A pleasure yesterday to stroll around the Haiku Pathway Reserve in Katikati with members of the Re-naturing Katikati group, volunteers who are looking after the banks of the Uretara Stream, much of their effort concentrated on weeding and replanting with natives, particularly sedges which have the happy habit of holding their ground during a flood and popping back up when it’s all over, unlike flax (harakeke) which tends to be pulled out in a flood, taking chunks of bank with it.
Led by Sharon Strong, who is a Kea (Katikati Environment Activator with Project Parore), the group works from a bit above the swimming hole at the top end of the Haiku Pathway, all the way along the river out to the harbour. As well, the volunteers also look after and work in other reserves around the town and are setting up their own nursery.
over smooth grey stones
summer trickles away
Shirley May (NZ)
Sharon and Kate had us spotting weeds, large and small, as we walked, some of the real bugbears being Taiwanese cherry (Prunus campanulata), Chinese privet (Ligustrum sinense) and Japanese honeysuckle (Lonicera japonica). Looking downstream from the swing bridge we could see an extensive patch of Jerusalem artichoke (Helianthus tuberosus) had re-established after previously being cleared. Someone’s garden waste either chucked on the bank, or come down in a flood.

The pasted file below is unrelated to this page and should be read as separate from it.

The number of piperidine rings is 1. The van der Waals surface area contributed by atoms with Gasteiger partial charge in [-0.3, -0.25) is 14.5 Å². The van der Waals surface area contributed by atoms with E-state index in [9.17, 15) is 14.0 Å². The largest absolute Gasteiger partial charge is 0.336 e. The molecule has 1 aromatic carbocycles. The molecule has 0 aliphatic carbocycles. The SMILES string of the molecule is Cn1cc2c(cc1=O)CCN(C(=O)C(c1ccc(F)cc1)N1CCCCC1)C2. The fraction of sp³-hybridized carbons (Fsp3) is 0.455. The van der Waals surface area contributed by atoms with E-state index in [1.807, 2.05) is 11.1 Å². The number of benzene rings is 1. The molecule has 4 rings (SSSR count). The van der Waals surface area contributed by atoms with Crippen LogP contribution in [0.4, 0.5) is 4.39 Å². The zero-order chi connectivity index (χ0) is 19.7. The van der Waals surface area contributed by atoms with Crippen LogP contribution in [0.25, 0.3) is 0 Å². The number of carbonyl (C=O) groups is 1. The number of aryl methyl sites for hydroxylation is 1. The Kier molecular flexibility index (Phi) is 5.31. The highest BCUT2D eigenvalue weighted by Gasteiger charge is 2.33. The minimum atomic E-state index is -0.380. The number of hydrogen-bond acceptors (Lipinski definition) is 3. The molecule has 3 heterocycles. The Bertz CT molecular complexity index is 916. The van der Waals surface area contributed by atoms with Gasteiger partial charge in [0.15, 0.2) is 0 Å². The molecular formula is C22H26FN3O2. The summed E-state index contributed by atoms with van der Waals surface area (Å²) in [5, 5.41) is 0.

above the flood plain
a double rainbow …
Ron Rubin (UK)
The volunteers have different ways of dealing with weeds, ranging from hand-pulling to drilling and poisoning larger plants. Another regular task is to keep tending the new plants, ‘releasing’ them from surrounding growth, until they’re well established.
We also got an interesting talk from Keith Gregor about the spawning habits of inanga (whitebait) and how they can be helped and encouraged to use the Uretara. Unfortunately, the stream has steep-sided banks, not the sloping banks inanga prefer, but planting the banks to shade the water and provide some leaves trailing in the water may help.
Click the link to see Western Bay of Plenty Parks Week events, and don’t forget that March is also Sustainable Backyards Month in the BOP, go here to find out more.
I return a stone
to the river
Stuart Quine (UK)
The three haiku used here form part of the Haiku Pathway, which features 46 poems.